“I’m confident that we’re putting the steps in place to make sure that the ballots that are given to the voters are correct. We have increased our staff. We are increasing our checking and we put a new process in place today that includes a double verification process. We do take this very seriously.”
Edmonton Elections encourages voters and staff to take their time at the voting station.
Global News spoke to a number of voters who experienced the problem firsthand, and were frustrated by the experience.
Michelle McLean was among the first to vote when advance polls opened Monday afternoon.
McLean lives in the riding of Metis, but council wards and school board wards have entirely different boundaries.
She did her research in advance, and knew who she wanted to vote for in each race.
“I had looked up candidates for the Edmonton Public School Board, for Ward G. Because that was the ward when I looked on the map on the Edmonton Election website — that was the ward I was in based on the neighbourhood that I live in.”
But when she got inside her polling station, something was wrong.
“I got a form that had Ward D candidates on it. And I was like, ‘I don’t know any of these candidates.’ I don’t look at any of their platforms.”
McLean said she’d been waiting in line for a while to vote, and wasn’t sure if she should bring it up with an election worker or not.
After a few minutes, she decided to speak up.
“They input my address into a tablet and that seemed to be coming up with the wrong ward. But she tried it a couple more times and then eventually it came up with the right ward, so they were able to switch everything around for me and I got the right voting form.”
In the end, McLean was able to vote for the candidate she wanted to, in the correct ward. But she contacted Global News because she was worried about other voters.
“What if this happens to other people? Other people might not be able to advocate as much to be able to get their form changed, because it was a complicated process.”
She also feels public school board trustees have a key role to play.
“Education is important. It’s the next generation, the future. So having people who have an understanding and experience with what we need in education is really important to me.”
A senior who lives in Grovenor said she took a lot of time researching who she wanted to vote for, feeling that especially this election, the position of school board trustee is critical.
But when she went to her advance polls, Anne — who asked that Global News not use her last name — said she didn’t recognize any of the names on the ballot.
Instead of getting a Ward C ballot, Anne said was given one with candidates running in Ward D.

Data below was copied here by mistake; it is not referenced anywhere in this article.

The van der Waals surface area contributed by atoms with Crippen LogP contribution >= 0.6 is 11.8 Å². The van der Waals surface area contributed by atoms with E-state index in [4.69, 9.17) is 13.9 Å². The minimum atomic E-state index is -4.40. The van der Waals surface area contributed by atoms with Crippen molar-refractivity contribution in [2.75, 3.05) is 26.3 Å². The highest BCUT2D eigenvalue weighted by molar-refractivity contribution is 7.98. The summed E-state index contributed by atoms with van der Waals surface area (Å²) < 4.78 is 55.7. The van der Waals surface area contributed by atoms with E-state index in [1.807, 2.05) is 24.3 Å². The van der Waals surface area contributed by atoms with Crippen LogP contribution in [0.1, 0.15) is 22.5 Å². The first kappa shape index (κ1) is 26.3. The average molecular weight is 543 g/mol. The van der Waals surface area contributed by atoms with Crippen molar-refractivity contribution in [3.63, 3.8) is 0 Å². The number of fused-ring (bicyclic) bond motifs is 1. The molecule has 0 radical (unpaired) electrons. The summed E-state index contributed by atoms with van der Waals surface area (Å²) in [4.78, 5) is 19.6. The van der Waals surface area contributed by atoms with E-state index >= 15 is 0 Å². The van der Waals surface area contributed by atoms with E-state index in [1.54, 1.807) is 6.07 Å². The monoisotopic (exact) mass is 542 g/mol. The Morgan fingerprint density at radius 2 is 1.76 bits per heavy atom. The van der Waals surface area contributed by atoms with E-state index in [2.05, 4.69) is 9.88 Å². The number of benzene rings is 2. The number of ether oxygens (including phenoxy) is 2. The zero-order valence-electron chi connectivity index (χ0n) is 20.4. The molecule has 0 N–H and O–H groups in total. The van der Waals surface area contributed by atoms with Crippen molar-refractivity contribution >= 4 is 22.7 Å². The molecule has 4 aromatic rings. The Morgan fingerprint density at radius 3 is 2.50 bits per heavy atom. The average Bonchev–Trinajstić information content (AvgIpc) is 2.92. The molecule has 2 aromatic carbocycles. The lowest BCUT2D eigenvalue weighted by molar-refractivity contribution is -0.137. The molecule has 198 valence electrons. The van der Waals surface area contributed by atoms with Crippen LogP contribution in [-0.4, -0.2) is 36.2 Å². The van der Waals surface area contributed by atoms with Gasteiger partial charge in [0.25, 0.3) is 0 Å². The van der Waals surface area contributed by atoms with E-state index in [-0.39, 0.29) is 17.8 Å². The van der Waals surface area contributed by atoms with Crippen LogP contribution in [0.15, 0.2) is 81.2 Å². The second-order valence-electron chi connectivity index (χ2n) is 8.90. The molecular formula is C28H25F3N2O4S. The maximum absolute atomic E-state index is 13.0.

Anne said she was confused, and didn’t know what to do. She said the candidate she planned to vote for wasn’t an option on her ballot, and she didn’t know anything about the candidates running in the other ward.
She ended up picking a name at random — but then went home and called Edmonton Elections to report the problem.
Anne said she wants to be allowed to re-vote for the candidate in her actual ward.
“I want it fixed,” she said.
Jakkapan Karnjanavijaya lives in another neighbourhood, but experienced the same problem.
“I saw that I was given two public school board candidates that weren’t in my ward,” he explained. “I had researched at home before coming here, found a candidate that I thought would do a really great job. Instead, what I was left with was two candidates that I’d never seen before or done any research on.”
Karnjanavijaya said it was worthwhile to speak up and get the election staff to give him the correct ballot, even though it wasn’t easy.
“It’s important to me to make an informed choice. Otherwise it would have been a blind choice. Once you’re in there you can’t even pull out your phone to look up the candidates you’re given.”
The Edmonton Public School Board said it knows the integrity of the vote is a top priority for Edmonton Elections.
“We understand that the returning officer and her team are looking into all questions related to the public school ballots and taking all steps necessary to ensure proper protocols are followed,” wrote Carrie Rosa, communications director with the EPSB.
After three days of advance voting, more than 19,000 Edmontonians had already cast ballots.
The turnout is on track to shatter the 2017 numbers, when 26,198 people voted in advance polls over the full 10-day window.
With files from Caley Ramsay, Global News.